The Return of the Native
by Thomas Hardy
The Return of the Native Fate and Free Will Quotes
How we cite our quotes: Citations follow this format: (Book.Chapter.Paragraph)
But Providence is nothing if not coquettish; and no sooner had Eustacia formed this resolve than the opportunity came which, while sought, had been entirely withholden. (2.3.28)
Providence sounds a lot like Eustacia then. Ba-dum. We're here all week folks. Anyway, in terms of the book's themes, it's definitely worth noting that fate is very, very fickle here.
Wildeve stood, and stood longer, and breathed perplexedly, and then said to himself with resignation, "Yes – by Heaven, I must go to her, I suppose!"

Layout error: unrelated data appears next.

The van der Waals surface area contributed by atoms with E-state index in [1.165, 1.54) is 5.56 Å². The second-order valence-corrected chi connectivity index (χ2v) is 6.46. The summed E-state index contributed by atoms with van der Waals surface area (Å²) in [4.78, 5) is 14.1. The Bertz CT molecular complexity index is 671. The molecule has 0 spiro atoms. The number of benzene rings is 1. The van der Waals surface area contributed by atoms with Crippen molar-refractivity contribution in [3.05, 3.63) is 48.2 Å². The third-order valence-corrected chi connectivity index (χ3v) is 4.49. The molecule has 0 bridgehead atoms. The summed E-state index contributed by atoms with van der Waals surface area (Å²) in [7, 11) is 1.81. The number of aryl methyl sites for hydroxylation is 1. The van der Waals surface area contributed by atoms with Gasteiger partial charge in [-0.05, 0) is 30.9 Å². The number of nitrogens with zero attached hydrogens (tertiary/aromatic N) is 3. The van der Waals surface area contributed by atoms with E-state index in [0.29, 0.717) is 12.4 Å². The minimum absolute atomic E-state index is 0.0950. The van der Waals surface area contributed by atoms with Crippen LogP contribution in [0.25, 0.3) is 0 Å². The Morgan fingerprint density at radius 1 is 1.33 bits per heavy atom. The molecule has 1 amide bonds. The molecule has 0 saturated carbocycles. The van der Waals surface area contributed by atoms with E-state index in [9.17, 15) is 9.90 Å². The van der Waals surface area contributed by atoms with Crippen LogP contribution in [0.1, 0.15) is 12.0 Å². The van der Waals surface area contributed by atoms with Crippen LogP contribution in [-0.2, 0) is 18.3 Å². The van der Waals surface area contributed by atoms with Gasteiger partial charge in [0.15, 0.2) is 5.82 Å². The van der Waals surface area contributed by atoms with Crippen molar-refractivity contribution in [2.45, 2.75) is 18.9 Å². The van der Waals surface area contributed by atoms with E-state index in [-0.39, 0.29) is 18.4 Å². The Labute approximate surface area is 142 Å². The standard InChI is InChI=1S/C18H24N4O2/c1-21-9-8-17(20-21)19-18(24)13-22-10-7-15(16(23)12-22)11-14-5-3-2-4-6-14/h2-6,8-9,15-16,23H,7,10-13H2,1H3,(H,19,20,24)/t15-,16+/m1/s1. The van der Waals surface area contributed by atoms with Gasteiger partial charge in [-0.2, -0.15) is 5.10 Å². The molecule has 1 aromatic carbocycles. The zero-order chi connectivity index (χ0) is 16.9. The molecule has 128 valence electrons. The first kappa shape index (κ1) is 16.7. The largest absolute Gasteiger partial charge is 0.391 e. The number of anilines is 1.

Instead of turning in the direction of home he pressed on rapidly by a path under Rainbarrow towards what was evidently a signal light. (1.5.122-3)
Wildeve's word choice here is worth exploring – he says that he "must" go to her, not that he "should" or that he "wants to." He didn't even toss an "I guess I must" in there. Wildeve makes it sound like he has absolutely no choice in the matter; in fact he's "resigned" to the fact that he doesn't have a choice.
"I do not plead for him, aunt. Human nature is weak, and I am not a blind woman to insist that he is perfect. I did think so, but I don't now. But I know my course, and you know that I know it. I hope for the best." (2.8.18)
Unlike most of the other characters here, Thomasin isn't a big believer in fate. Thomasin "knows her course" because it is practical. She isn't getting married because the universe demands it.